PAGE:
All Cake, No Cacos


Well, this is about all we got for Doom’s birthday this year. There might be something of substance later on, but for now, just cake. Everybody likes cake, right?

Oh well. I can’t complain. I spent the better part of last week missing deadlines myself, so I can’t blame someone else for doing the same thing.

In the meantime, the lack of a Cacowards ceremony doesn’t stop me from celebrating on my own terms. And yeah, just like every year before, Doom still holds up. Being in those classic levels again feels like going home.


The Brusier Brothers are always the life of the party at our yearly Doom reunion; they just aren’t allowed to use the nice silverware on account of their corrosive acid-hands.

Every time I play through Doom, I fall in love all over again. Looking at the Cacowards (from previous years, at least), I’m glad there’s still a community out there the share that love with. There are still a lot of people as passionate as me about this game — even 19 years later — and Doomworld is a place for them to gather and find kindred spirits from all over the world.

That’s one of the amazing things the internet has made possible. Still, even with the internet, there are so many games that are nearly forgotten. In some cases, games even newer than Doom don’t have any presence on the internet, nowhere to talk about them or to keep the love for them alive. And that makes me really sad.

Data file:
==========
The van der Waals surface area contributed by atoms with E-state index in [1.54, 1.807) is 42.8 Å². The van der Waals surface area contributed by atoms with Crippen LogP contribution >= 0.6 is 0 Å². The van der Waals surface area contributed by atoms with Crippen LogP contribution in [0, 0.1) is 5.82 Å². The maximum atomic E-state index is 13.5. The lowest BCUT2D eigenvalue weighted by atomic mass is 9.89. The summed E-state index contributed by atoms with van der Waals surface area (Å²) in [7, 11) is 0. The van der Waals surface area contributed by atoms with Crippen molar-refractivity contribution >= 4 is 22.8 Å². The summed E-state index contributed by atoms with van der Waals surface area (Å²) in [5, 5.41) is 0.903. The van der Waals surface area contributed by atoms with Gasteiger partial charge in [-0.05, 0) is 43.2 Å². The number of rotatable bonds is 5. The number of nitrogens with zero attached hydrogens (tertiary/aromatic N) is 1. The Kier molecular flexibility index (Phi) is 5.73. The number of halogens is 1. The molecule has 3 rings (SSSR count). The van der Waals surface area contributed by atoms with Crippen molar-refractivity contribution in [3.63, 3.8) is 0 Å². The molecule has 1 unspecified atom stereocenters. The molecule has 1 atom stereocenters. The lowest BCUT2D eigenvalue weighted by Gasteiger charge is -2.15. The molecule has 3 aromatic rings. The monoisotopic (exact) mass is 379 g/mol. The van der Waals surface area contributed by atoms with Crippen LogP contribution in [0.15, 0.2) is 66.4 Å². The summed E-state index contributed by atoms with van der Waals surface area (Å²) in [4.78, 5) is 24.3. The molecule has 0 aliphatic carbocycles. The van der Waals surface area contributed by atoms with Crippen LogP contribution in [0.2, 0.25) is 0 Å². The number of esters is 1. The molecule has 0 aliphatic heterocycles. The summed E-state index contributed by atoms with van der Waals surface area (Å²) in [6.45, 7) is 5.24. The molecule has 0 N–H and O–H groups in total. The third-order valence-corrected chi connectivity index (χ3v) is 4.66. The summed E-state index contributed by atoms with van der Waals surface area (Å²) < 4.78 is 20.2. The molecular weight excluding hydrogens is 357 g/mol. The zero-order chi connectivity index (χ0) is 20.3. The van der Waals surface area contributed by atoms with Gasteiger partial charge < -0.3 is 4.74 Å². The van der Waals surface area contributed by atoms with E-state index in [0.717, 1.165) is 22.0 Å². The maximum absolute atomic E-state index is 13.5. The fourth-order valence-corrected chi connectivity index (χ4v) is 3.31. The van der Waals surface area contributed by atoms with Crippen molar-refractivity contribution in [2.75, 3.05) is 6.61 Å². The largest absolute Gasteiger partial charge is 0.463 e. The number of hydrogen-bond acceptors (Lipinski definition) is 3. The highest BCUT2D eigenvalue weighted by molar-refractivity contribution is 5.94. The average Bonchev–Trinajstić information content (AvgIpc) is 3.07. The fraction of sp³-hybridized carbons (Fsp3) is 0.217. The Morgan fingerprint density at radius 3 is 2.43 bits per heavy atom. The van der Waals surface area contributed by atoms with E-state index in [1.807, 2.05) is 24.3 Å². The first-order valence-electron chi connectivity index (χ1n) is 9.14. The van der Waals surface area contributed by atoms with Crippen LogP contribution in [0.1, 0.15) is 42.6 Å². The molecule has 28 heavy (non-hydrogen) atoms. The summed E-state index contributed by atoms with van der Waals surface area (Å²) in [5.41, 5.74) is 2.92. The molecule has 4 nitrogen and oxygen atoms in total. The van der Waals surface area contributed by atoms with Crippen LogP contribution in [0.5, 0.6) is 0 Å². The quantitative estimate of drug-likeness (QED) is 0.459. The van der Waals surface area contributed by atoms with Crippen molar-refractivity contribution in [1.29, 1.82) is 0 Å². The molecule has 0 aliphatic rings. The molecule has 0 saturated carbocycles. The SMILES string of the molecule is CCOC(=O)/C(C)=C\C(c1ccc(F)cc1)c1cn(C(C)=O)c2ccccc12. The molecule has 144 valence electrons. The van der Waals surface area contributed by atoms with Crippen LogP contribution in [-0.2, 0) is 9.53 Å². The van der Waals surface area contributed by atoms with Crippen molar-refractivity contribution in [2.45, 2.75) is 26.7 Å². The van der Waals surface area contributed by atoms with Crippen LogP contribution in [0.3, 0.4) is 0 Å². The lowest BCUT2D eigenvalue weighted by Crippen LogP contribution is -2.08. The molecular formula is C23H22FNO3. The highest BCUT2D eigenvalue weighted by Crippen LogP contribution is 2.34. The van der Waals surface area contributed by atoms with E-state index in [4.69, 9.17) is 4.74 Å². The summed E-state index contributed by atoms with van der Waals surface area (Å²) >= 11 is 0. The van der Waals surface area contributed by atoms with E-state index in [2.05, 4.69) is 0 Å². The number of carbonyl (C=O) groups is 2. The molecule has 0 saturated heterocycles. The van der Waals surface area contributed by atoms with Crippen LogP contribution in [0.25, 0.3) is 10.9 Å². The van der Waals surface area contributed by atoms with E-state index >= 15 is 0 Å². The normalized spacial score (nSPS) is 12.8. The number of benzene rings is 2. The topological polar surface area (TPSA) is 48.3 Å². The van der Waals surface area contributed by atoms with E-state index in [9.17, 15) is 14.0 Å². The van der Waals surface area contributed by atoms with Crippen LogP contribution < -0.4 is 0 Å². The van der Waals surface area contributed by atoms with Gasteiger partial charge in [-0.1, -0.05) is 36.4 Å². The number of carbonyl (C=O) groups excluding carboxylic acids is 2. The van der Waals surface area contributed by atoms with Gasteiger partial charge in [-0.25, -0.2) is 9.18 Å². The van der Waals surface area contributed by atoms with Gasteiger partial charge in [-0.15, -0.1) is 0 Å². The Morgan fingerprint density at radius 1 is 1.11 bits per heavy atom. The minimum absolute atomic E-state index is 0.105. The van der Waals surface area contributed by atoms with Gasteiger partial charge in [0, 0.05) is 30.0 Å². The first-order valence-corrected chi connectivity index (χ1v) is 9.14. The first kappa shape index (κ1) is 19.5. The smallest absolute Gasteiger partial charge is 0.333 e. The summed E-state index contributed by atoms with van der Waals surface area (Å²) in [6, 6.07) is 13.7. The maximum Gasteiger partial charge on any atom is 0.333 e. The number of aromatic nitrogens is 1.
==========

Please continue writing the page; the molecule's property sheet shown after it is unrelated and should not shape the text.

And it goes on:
There are plenty of better things to worry about, but since videogames are so close to my heart, their place in our collective memory concerns me more than it probably should. It’s important to me that great games don’t disappear. I guess that’s why I try to introduce my friends and family to as many of my favorite games as possible, and it’s a big reason why I’m here running this blog and talking to you: so I can spread the love a little further.

So, what about you? What games have you played that it seems no one else has? Which ones from your childhood are totally unknown these days? Now’s as good a time as any to remember them, to blow the dust off the old cartridges or track down a copy on eBay, to share them with a new generation.

As long as a game is loved — as long as anything is loved — it won’t die. So, please — keep on loving the things that touched you, and keep on sharing your love with the world.

That’s what I’ll be doing here, hopefully for many moons to come.


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